10) Remove both of the bolts from the top rear section of the hold down bracket and one of the bolts from the top front section of
the hold down bracket.
11) Pivot the hold down bracket out of the way just far enough to install the other rear leg.
12) Pivot the stove or slide the pallet so that the three installed legs are on the floor and the stove is completely off the pallet.
13) Remove the final remaining bolt from the hold down bracket and install the final leg.
Figure 7
Figure 8
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STOVE SET-UP
STOVE SET-UP
1.
2.
3.
Check that all brick and tubes are in place.
Select the proper location for the stove. These appliances must not be installed any closer than the minimum clearance to
combustible materials shown on page 11 of this manual. The stove must be installed on a non-combustible surface as shown on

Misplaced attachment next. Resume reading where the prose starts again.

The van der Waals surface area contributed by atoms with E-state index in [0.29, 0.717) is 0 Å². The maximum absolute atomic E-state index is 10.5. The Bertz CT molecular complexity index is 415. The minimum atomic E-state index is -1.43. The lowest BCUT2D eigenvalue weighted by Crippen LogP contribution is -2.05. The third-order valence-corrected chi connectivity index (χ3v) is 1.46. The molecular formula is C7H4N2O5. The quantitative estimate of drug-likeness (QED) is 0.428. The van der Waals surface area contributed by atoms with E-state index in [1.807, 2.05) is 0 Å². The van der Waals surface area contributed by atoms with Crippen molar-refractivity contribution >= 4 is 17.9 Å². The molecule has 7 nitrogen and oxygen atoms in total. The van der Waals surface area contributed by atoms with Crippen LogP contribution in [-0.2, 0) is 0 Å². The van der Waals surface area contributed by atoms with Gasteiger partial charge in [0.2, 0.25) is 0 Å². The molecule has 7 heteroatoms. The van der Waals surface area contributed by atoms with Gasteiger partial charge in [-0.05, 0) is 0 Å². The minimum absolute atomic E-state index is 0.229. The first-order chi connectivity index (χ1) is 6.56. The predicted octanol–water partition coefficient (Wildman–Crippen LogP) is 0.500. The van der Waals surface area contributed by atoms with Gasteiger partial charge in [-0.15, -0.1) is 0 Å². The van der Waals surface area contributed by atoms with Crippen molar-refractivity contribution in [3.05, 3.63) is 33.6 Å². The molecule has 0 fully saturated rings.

page 11 of this manual.
Remove packing material and packing labels from glass.
FAILURE TO FOLLOW THE MINIMUM CLEARANCE REQUIREMENT AND NON-COMBUSTIBLE SURFACE
REQUIREMENTS MAY RESULT IN AN UNSAFE INSTALLATION
4.
5.
6.
If non-combustible materials have been installed on the walls, obtain the minimum clearances from either the manufacturer of
these materials or the local building inspectors office.
Install the stovepipe INSIDE the flue collar on the top of the stove between the stove and chimney.
DO NOT use a grate to elevate the fire.
STOVE PIPE
1.
2.
3.
4.
5.
6.
7.
8.
Make sure your chimney and chimney connector meets safety codes. Check with authorities having jurisdiction in your area.
All pipe sections must be connected with the male end (crimped end) toward the stove.
Fasten the stove pipe to the flue collar by the use of three sheet metal screws. Do the same at each additional joint to make the
entire installation rigid.
Maintain the required diameter flue for the entire installation.
If you are connecting the stove to an old masonry flue, be sure to have it inspected for cracks and general condition. Resizing
with a stainless steel liner may be required.